Waste in research? Exploring overlaps in systematic reviews on exercise for depression in children and adolescents




Poster session 2


Monday 17 September 2018 - 12:30 to 14:00

All authors in correct order:

Axelsdottir B1, Biedilæ S1
1 Centre for Child and Adolescents Mental Health (RBUP), Norway
Presenting author and contact person

Presenting author:

Brynhildur Axelsdottir

Contact person:

Abstract text
Depression is a common health problem in children and adolescents. Exercise is one possible treatment for depression. We are planning an update of the Cochrane Review 'Exercise in prevention and treatment of anxiety and depression among children and young people', published in 2006. Before starting the review process, it is important to map existing reviews to avoid waste in research. Through a systematic search of the literature, we identified four previous reviews on physical activity for depression.

To identify potential overlaps in existing reviews on exercise for depression in children and adolescents.

We explored the rationale for conducting the four reviews by comparing the publication dates and investigating to what extent the review authors referred to each other's work. We also explored potential overlap between the reviews by comparing the inclusion and exclusion criteria and entered this into a chart. We extracted the review authors' conclusions about the estimated treatment effects.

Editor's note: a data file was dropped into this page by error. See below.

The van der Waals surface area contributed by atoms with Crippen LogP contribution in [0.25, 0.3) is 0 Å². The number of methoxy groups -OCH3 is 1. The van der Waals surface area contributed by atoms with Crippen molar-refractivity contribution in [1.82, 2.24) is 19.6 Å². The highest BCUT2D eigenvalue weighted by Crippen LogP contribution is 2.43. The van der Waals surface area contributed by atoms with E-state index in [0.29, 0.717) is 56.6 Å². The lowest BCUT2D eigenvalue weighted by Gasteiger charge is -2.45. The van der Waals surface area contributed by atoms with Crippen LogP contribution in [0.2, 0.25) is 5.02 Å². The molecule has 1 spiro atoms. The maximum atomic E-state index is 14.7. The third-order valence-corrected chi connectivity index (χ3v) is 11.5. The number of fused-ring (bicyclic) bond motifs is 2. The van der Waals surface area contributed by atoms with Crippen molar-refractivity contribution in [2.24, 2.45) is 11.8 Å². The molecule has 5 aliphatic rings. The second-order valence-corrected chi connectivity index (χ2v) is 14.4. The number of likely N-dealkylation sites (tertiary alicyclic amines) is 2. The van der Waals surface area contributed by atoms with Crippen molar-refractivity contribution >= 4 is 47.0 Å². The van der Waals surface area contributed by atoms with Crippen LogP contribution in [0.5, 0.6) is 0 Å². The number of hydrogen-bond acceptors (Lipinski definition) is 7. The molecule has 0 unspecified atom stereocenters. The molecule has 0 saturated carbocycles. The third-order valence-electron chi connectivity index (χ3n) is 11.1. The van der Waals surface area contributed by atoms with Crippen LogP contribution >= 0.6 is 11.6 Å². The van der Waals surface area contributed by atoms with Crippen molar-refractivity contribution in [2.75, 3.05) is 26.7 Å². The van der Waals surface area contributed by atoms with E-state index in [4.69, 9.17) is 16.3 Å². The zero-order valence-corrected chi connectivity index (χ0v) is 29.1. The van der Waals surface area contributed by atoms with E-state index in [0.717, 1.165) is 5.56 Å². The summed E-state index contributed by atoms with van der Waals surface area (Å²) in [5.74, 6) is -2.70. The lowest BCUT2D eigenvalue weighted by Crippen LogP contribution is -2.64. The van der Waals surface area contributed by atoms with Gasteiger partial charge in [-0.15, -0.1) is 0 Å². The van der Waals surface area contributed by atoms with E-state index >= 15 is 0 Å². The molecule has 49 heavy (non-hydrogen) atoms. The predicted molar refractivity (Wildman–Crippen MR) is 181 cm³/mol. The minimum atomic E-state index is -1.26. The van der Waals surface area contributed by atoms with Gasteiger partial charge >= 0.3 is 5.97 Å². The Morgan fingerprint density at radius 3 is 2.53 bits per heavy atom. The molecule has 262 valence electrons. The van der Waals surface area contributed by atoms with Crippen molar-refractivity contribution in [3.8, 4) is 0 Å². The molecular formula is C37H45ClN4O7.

All four systematic reviews refer to the previously published reviews. Satisfactory reasons are given for conducting another review.

The reviews included different studies. Some studies are included in several of the reviews, while other studies are included in only one. The main reason for this was the different PICOs (participants, interventions, comparisons and outcomes), particularly regarding the population. Some of the reviews only included studies where the participants had been diagnosed with depression, while other reviews also included studies in general populations.

The review authors conclusions are comparable, stating that exercise in this population is likely to be effective for depression. However, due to the small studies and their methodological weaknesses, the results are uncertain.

We identified previous reviews and explored the reasons for multiple reviews on the same subject within a short period. The reported reasons for conducting a new review were well-reasoned. Although the PICOs differed, the review authors' conclusions about effects were similar.

Relevance to patients and consumers: 

We are planning an update of the Cochrane review “Exercise in prevention and treatment of anxiety and depression among children and young people” published in 2006. In this abstract, we describe how we have mapped previous systematic reviews on this subject before we start our review. We hope our review will inform children and adolescents whether exercise might help with their depression. Many patients want treatments other than medicines. It is therefore important to find out if exercise might be effective.